Historic Earthquakes: Tectonic Summary
Magnitude 6.1 HINDU KUSH REGION, AFGHANISTAN
2002 March 25 14:56:33 UTC
This shallow earthquake occurred near the boundary of the Eurasian and Indian tectonic plates. The two plates are converging at a rate of about 1.8 inches (4.5 centimeters) per year.
This convergence generates complex stresses in the region resulting from both subduction and rotation of continental blocks. Major tectonic features in the region include the Darvaz-Karakul fault, the Harat fault, the Chaman fault, and the Indus-Tsangpo suture zone.
The earthquake occurred within the Earth's crust, at a depth of 8 kilometers. Seismic waves recorded world-wide imply that the earthquake resulted from slip on a north-trending reverse fault. Several mapped faults in the region have orientations similar to the fault that caused the earthquake, although seismologists have not yet associated the earthquake with a specific mapped fault.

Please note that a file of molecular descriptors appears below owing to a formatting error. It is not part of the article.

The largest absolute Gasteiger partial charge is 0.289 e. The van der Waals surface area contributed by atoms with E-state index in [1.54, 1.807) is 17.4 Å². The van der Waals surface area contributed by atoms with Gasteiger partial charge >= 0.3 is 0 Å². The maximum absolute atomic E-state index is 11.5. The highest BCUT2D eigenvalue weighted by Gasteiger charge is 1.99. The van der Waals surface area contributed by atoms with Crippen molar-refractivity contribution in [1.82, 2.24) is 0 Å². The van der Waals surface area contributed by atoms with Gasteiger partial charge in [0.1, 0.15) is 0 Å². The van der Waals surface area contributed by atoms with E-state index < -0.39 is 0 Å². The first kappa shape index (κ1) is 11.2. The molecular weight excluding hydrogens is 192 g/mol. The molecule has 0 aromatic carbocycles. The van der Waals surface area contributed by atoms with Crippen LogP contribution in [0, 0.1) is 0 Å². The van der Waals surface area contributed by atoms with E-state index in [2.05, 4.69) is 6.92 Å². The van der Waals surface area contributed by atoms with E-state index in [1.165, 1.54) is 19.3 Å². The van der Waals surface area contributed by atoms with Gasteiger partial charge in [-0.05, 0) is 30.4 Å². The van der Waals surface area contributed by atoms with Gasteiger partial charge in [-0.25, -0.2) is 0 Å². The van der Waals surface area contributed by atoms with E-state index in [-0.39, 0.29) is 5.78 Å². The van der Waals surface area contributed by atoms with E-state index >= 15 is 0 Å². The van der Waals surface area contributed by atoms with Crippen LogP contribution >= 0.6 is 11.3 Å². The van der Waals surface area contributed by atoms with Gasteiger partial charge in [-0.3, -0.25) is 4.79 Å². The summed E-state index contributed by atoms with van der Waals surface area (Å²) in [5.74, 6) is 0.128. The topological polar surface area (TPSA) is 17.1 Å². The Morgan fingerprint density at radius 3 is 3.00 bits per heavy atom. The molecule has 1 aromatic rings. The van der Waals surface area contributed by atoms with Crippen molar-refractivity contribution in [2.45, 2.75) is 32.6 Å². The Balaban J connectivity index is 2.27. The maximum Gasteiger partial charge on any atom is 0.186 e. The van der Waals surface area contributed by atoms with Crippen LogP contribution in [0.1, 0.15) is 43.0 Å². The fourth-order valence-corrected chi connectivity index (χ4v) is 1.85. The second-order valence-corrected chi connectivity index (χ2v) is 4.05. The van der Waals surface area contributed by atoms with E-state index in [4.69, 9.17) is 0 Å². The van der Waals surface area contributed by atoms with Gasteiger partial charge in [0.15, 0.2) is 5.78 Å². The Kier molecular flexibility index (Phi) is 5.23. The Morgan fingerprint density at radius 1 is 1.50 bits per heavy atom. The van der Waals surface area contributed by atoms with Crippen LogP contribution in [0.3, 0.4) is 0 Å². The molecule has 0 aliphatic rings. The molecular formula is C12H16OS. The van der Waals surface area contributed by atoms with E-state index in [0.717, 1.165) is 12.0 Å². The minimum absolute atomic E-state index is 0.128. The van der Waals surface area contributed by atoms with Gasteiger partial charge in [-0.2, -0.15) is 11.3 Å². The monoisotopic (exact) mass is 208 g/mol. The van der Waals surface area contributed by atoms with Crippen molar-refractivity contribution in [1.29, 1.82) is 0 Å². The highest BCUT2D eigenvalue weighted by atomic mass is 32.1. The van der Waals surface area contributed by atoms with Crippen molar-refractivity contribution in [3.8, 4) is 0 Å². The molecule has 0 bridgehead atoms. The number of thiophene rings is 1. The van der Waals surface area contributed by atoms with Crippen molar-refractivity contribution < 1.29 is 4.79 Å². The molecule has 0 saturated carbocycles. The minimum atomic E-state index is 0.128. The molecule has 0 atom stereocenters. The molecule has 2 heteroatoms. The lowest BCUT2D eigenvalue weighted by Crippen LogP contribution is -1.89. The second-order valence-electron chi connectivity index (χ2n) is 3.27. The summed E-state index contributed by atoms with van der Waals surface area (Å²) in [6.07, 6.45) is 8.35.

The Hindu Kush region is highly seismic. On average, there are about five magnitude 5 or greater earthquakes per year whose epicenters are within 100 miles (161 kilometers) of this event. Earthquake depths in this region range from the surface to depths of 205 miles (330 kilometers).
The earthquake is the result of geologic processes that have been active for millions of years; its occurrence is independent of the recent bombing in Afghanistan.